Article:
The 36th Tokyo Motor Show - Commercial Vehicles –
Closes with a Great Success on Nov. 3rd (Sun.)
- A total of 211,100 visitors turned out, far exceeding original expectations of 180,000 -
- November 3, 2002
The 36th Tokyo Motor Show – Commercial Vehicles – (2002) (Patron: H. I. H Prince Tomohito of Mikasa), held for six days starting on October 29 (Tues.) at Makuhari Messe (the Nippon Convention Center) in Chiba City, drew to a close on November 3rd (Sunday) at 6:00 p.m.
A total of 211,000 visitors turned out for this year's show, far exceeding original expectations of 180,000 (turnout for the previous 34th Tokyo Motor Show for commercial vehicles in 2000 was 178,000). The show organizer commented, "Despite the extremely harsh environment surrounding the Japanese economy, particularly the market of commercial vehicles, users have shown a very high level of interest, particularly in the advanced products and technologies introduced at the Show that can respond to the social needs such as the environmental protection, safety, and social welfare. In addition, we offered special events and exhibits that even the general visitors could enjoy. We believe that they contributed to this excellent response."
This was the fourth year and the second Commercial Vehicles Show since the Passenger Vehicles & Motorcycles Shows and the Commercial Vehicles Shows were split up to be held in alternating years. It is also the first Tokyo Motor Show to be hosted by the Japan Automobile Manufactures Association (JAMA; Chairman: Yoshihide Munekuni) since the May 2002 merger of JAMA and the former Japan Motor Industrial Federation (JMIF), which had acted as organizer in previous years. 106 companies, two governments, and two organizations from seven countries participated in this year's Show, which was based on the theme "Sense the Evolution_Commercial Vehicles on Stage."
There were 314 vehicles on display, a significant increase over the previous Commercial Vehicles Show (287 vehicles at the 34th Tokyo Motor Show in 2000). Exhibits included 30 World Premieres (27 vehicles and 3 parts) and 21 Japan Premieres (9 vehicles and 12 parts), along with a wide range of new models and advanced technologies in fields such as the environment, safety, Information Technologies, and social welfare, all vying for the attention of visitors. Efforts targeting the environment were a major focus of this year's displays, with a large number of trucks, buses, and other vehicles emphasizing advanced low-pollution technologies including fuel cell, hybrid, CNG (compressed natural gas), LPG (liquefied petroleum gas) and clean diesel. This is the first year that the Tokyo Motor Show has made public such World and Japan Premieres.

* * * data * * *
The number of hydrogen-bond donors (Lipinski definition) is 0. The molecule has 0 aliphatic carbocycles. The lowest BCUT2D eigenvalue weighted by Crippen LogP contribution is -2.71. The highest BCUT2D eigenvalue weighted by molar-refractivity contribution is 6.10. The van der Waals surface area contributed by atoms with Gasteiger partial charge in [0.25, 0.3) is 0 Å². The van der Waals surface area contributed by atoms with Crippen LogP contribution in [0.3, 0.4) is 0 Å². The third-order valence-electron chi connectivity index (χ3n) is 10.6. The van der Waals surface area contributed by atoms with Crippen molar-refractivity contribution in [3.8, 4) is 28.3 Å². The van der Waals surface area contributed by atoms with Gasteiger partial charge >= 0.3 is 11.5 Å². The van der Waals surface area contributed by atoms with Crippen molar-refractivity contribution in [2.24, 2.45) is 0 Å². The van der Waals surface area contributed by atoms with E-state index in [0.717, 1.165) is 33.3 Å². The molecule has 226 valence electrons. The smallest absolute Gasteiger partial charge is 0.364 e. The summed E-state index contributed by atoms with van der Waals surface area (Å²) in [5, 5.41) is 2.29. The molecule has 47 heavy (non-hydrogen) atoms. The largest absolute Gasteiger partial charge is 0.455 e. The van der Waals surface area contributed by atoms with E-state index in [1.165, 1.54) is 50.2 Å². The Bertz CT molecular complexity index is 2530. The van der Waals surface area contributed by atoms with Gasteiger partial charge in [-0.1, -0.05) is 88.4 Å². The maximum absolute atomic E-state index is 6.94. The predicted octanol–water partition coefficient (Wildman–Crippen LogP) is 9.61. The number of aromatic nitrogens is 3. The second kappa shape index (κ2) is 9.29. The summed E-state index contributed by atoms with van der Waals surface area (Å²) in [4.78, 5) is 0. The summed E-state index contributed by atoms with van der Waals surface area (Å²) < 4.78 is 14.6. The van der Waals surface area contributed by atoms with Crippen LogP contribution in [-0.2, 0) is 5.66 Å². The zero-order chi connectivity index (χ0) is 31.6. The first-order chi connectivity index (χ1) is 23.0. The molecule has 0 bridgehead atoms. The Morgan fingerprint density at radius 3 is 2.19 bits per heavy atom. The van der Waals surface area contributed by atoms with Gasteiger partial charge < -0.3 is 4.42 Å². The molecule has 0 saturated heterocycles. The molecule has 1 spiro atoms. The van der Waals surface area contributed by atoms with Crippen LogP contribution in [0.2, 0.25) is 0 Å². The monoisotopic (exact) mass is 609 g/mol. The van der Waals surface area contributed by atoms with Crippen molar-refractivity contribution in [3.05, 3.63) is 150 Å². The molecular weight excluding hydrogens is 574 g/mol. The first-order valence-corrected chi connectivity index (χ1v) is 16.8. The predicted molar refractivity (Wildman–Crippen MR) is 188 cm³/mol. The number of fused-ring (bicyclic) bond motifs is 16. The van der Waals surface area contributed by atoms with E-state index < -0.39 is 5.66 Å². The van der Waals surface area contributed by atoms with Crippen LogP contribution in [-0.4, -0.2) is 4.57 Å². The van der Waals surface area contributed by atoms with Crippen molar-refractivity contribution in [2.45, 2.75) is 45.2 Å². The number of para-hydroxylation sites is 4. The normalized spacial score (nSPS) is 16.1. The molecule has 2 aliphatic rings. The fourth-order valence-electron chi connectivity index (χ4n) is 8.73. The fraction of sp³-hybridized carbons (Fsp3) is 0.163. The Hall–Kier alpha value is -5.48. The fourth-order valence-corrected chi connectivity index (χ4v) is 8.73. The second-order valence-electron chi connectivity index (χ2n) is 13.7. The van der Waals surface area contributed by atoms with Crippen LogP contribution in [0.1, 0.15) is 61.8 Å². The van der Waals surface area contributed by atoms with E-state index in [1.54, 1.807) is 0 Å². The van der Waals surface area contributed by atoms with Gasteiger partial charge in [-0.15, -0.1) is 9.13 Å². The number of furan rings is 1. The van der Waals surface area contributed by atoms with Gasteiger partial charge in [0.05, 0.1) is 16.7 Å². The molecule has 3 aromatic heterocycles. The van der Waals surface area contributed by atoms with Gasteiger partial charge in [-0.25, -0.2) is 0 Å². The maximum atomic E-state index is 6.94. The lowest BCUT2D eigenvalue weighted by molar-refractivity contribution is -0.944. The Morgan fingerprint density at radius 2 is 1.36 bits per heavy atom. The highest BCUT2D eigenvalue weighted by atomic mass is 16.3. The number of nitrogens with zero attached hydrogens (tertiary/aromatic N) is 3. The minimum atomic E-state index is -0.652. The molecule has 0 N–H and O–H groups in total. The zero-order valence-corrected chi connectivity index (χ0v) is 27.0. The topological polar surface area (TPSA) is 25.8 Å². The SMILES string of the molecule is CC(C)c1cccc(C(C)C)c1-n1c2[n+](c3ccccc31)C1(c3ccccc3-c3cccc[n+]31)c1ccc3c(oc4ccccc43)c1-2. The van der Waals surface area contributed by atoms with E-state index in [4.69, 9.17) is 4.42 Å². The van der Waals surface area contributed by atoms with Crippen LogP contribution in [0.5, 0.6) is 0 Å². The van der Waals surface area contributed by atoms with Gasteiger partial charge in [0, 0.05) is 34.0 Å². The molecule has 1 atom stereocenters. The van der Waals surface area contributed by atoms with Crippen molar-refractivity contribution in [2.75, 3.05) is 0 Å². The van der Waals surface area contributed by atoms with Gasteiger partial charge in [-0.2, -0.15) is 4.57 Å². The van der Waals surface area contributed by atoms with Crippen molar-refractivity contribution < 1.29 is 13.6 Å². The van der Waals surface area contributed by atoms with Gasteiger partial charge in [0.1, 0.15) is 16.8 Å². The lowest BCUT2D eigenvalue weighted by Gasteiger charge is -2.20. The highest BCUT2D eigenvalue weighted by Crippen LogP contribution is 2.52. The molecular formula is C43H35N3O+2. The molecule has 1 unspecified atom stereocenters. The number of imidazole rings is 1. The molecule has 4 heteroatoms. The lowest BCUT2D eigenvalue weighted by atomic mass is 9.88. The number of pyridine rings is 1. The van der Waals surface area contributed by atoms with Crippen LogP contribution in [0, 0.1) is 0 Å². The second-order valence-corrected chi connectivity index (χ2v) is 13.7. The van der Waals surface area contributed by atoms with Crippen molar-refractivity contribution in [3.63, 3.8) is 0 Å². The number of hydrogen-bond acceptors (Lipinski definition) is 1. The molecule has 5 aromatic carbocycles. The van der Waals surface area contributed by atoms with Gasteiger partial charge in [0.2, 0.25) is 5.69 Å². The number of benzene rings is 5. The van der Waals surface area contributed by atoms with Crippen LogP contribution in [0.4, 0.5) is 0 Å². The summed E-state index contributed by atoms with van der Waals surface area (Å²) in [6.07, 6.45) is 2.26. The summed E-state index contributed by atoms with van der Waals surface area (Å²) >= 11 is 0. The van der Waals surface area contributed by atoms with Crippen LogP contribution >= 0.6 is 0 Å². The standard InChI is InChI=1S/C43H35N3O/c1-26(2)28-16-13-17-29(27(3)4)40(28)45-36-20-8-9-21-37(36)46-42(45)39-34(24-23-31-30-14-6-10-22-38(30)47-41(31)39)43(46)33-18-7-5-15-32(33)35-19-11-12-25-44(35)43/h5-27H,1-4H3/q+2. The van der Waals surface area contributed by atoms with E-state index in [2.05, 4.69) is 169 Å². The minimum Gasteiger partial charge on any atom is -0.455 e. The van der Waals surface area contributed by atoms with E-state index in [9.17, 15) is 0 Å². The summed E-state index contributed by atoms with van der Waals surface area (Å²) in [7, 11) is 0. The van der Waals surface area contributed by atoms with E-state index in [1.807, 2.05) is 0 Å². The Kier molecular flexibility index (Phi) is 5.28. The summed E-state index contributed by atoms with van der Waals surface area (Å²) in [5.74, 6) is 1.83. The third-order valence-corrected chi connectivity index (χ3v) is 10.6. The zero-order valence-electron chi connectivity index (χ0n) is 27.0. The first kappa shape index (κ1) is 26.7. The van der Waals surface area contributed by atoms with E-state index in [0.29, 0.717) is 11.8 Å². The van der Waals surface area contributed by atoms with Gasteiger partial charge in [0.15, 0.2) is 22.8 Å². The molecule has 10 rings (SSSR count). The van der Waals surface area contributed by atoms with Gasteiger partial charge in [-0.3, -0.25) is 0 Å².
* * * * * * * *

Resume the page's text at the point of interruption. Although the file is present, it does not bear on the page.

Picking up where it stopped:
Events carried over from the previous Commercial Vehicles Show included the "Talk-in 2002" symposium and the "Commercial Vehicle Test-Ride," where visitors could ride in large trucks and trailers, vehicles for the handicapped, and other vehicles on the public roads around the Show site. New events and displays included the "JAMA PR Corner," the nostalgic "Vintage Commercial Vehicles Corner," the "Commercial Vehicles Supporting People's Life Corner," where visitors could get a glimpse of vehicles that are generally not accessible to the public, and the "Motorcycles Supporting People's Life Corner." These diverse exhibits and events offered a clear presentation of the Show's key concept – namely, that of a "Comprehensive Commercial Vehicles Show" which professionals and regular visitors alike can enjoy.
Next year's "The 37th Tokyo Motor Show - Passenger Cars & Motorcycles - (2003)" is scheduled to be held for 13 days from October 24 (Fri.) to November 5 (Wed.), 2003, at Makuhari Messe (the Nippon Convention Center) in Chiba City. The theme of this show, which will be open to the general public from October 25 (Sat.), is "The Challenge: Driving toward a Better Future."
For inquiries, please contact:
Until 17:00, November 4 (Mon.) +81-43-296-7711
Tokyo Motor Show Secretariat Office (Ext. 6608, Mr. Ishida)
On and after November 5 (Tue.) +81-3-5219-6655
Public Relations Office, JAMA